Sophie B. Hawkins shared in a new interview that she considers herself a forward-looking figure when it comes to her sexuality.
While talking to Peoplethe 58-year-old singer-songwriter said she was “ahead of my time” when she came out as “omnisexual” in 1992.
She claims to have coined “the phrase” — seemingly a precursor to the more common “pansexual” — when she came out.
“The words I put together and came up with are actually one of the definitions now,” she said. ‘I was a little ahead of my time there.’
She explained that she “took omni and I took sexually and put them together, and I said, ‘This represents me.'”
Taking the lead: Sophie B. Hawkins, 58, told People she was “ahead of my time” when she came out as omnisexual in 1992. She claimed to have coined the term; seen in 2019 in Hollywood
Defining herself: Hawkins recalled a conversation she had with a male journalist around the time she came out. “My sexuality is not based on my gender and is not defined by your gender,” she told him; seen in October 2022
The As I Lay Me Down singer recalls a conversation she had with a male journalist around the time she came out.
“My sexuality is not based on my gender and is not defined by your gender,” she told him.
Hawkins added that it was a “whole new concept” about being attracted to someone regardless of their gender.
However, she added that much of the public either didn’t understand the nuances of her omnisexuality or simply refused to believe her.
“People didn’t pick up on it and they just said, ‘Ah, you’re gay. You’re gay. You’re gay.'”
But she sounded proud now that omnisexuality is “actually a thing.”
Her coming out came at a difficult time in her career, as it was the same year as her debut album Tongues And Tails, which was released in April 1992.
The album only reached number 51 on the Billboard 200 albums chart, but Damn, I Wish I Was Your Lover was a hit at number five on the Billboard 100 singles chart, while her cover of Bob Dylan’s classic I Want You reached number 20 on the Billboard 200 singles chart. graphic.
Hawkins would go on to be nominated for Best New Artist at the 1993 Grammy Awards.
Hawkins claimed at the time that her label, Sony, was “angry” about her coming out.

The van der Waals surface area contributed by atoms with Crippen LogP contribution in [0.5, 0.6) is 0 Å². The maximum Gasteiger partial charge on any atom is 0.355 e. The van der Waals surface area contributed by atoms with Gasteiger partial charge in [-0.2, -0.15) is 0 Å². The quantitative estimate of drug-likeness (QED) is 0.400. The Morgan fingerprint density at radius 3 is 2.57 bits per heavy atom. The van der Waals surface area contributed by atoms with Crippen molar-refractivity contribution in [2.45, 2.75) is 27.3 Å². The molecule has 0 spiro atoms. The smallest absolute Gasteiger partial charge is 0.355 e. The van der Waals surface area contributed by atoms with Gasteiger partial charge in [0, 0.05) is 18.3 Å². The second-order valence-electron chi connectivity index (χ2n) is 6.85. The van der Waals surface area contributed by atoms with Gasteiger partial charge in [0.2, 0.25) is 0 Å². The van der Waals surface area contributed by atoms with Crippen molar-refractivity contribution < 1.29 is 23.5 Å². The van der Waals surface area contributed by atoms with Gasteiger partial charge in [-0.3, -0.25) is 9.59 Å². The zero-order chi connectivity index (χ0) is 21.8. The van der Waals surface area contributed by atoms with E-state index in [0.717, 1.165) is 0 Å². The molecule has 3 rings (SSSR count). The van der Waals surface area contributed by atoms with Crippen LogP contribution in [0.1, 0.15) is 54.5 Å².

“I was talking about it on pop radio, on the morning shows, and people were really mad at me, but there were some people who were really grateful to me,” she recalls.
Despite her label’s perceived anger, Hawkins said she continued to express her sexuality, as well as touring with a multi-lesbian band.
“(Sony) didn’t see that coming and they got a lot of support. And they got really mad at me,” she continued. ‘I had a lot of women in my band, and they were gay. I didn’t know when I heard them. But it was four gay women on stage, plus some guys.’
Surprised: However, many people did not understand or were not interested. “People didn’t pick up on it and just say, ‘Ah, you’re gay. You’re gay. You’re gay'”; seen in 1997 in LA
Forward thinking: Hawkins also defended other “transgender” and “intersex” performers at the time, whom she named amid a current wave of anti-transgender laws sweeping statehouses in Republican-controlled states; seen in 2014 in New York
Hawkins also defended other “transgender” and “intersex” performers at the time, whom she named amid a current spate of anti-transgender laws sweeping statehouses in Republican-controlled states.
“In my mind, it was time to start talking about, ‘Gender shouldn’t oppress us. Gender should liberate us. It’s a creative discussion.’ But in 1992 no one else was talking about it.’
Hawkins admitted she had doubts about the apparent increase in adoption in certain parts of the country.
“I’m excited and happy that the world is … that you can be who you are today, and you can expect support, and you should get it,” she said, before adding, “Then there’s a part from me that also says, “If the industry can benefit from it, they will. And that’s why they support everything.”